Ebola outbreak: a guide for worried fliers

European carriers are giving conflicting messages

As British Airways suspends flights to and from Liberia and Sierra Leone until the end of the month and the death toll from the Ebola outbreak which began in the forests of Guinea in February pushes towards the 1000 mark, Associated Press answers questions on how safe it is to fly.

Ebola has a fatality rate of about 60% and there is currently no vaccine and no specific treatment. It spreads through direct contact with the blood or fluids of an infected person or via contaminated needles. There is no airborne transmission.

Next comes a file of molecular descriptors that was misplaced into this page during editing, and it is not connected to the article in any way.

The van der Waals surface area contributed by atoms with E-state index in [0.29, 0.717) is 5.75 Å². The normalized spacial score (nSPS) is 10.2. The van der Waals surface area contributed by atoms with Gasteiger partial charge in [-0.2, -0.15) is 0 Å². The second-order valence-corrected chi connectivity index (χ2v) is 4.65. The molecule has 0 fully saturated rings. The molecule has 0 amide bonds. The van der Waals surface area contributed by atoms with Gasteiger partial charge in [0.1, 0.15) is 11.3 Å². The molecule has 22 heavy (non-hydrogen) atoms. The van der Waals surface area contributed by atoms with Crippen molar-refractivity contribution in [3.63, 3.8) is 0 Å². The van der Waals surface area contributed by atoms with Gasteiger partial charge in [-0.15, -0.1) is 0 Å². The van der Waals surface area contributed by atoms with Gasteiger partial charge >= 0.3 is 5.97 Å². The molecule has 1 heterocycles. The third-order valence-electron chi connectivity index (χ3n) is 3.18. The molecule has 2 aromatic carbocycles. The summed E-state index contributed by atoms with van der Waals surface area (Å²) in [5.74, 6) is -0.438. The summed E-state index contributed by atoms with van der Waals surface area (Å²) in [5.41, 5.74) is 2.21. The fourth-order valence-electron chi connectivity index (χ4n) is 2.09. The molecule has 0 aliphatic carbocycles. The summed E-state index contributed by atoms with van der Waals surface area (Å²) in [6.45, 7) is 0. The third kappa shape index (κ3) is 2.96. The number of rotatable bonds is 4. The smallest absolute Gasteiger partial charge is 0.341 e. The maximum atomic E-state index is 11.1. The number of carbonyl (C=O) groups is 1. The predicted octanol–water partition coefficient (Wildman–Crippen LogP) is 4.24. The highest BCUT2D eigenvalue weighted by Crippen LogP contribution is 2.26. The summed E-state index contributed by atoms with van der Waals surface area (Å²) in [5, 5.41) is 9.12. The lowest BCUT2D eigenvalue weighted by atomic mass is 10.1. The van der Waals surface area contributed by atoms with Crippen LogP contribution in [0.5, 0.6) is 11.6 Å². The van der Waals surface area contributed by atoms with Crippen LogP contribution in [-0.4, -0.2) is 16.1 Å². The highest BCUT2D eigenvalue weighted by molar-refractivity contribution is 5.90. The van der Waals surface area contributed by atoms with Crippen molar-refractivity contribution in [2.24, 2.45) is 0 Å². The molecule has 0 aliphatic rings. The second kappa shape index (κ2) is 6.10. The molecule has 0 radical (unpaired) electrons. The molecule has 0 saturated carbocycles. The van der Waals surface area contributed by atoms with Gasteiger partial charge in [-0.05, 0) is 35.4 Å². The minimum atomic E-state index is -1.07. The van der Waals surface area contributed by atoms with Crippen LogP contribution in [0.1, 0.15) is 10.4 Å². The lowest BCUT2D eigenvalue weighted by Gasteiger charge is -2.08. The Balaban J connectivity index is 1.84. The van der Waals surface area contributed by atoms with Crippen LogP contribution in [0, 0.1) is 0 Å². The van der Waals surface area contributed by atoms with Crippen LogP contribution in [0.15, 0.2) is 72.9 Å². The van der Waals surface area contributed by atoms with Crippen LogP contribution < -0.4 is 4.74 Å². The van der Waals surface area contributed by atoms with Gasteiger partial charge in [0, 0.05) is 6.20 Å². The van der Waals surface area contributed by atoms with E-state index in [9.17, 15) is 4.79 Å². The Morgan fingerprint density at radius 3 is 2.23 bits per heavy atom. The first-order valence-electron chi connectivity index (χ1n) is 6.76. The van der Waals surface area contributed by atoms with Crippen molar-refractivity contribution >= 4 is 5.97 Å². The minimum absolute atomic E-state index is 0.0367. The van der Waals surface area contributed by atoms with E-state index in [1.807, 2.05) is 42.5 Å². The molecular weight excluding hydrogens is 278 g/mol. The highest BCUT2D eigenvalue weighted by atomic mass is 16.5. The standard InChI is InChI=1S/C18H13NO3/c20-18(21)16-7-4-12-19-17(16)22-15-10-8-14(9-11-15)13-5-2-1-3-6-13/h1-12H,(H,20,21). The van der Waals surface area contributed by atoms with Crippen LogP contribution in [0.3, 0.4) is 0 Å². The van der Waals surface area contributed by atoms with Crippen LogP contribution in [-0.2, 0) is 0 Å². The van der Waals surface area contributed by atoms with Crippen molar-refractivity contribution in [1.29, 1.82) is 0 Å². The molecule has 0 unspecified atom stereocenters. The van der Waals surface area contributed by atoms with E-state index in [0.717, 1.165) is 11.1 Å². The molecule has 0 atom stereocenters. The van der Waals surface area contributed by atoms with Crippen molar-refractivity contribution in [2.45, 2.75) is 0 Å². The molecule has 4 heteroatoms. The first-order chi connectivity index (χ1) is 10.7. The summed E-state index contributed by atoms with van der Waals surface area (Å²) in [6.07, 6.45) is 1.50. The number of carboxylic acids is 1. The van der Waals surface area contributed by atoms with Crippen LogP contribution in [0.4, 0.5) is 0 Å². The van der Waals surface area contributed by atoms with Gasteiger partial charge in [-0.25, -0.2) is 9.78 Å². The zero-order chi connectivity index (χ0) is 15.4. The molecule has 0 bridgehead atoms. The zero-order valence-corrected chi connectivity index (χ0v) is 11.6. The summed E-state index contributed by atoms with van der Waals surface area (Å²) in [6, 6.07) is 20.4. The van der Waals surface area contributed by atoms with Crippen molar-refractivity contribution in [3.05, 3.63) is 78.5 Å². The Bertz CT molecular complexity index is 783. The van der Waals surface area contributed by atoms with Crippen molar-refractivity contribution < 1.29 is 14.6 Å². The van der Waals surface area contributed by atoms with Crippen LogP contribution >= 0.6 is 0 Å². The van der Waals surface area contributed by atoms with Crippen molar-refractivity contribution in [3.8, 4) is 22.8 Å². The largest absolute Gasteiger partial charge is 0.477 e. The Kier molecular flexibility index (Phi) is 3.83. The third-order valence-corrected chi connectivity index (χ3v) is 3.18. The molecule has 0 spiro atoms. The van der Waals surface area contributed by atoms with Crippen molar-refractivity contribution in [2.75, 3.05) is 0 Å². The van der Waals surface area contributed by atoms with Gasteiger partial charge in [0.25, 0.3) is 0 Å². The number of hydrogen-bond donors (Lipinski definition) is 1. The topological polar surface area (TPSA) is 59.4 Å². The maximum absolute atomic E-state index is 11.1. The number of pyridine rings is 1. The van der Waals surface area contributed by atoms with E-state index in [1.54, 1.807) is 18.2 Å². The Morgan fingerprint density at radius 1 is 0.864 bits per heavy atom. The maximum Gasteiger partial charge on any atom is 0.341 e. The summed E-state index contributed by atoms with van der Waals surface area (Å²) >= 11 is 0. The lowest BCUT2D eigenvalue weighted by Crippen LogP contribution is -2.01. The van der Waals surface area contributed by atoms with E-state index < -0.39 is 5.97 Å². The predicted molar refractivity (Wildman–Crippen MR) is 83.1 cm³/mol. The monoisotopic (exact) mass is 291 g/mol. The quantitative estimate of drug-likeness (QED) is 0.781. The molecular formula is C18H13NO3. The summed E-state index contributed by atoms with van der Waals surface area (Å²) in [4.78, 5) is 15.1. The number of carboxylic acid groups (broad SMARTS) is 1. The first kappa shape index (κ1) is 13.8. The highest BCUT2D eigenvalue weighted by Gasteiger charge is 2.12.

Diseases that can spread through the air, like flu and severe acute respiratory syndrome (SARS), are the most problematic for airlines. But European carriers are giving conflicting messages. BA explained its move was “due to the deteriorating public health situation in both countries.” Yet Lufthansa stresses “there is no risk of getting infected by the Ebola virus via air circulation during flight.”

Flight crews on Brussels Airlines have access to thermoscan equipment that can check passengers’ temperature, if they think it’s necessary. Some screening of passengers is taking place at airports in the affected countries.

In the US, border agents at major airports like Washington Dulles and New York JFK are “looking out for travellers who might have been exposed to the virus. They’re watching for signs of fever, achiness, sore throat, stomach pain, rash or red eyes,” AP says.


[pictured: Ebola virus virion; image courtesy Centers for Disease Control and Prevention’s Public Health]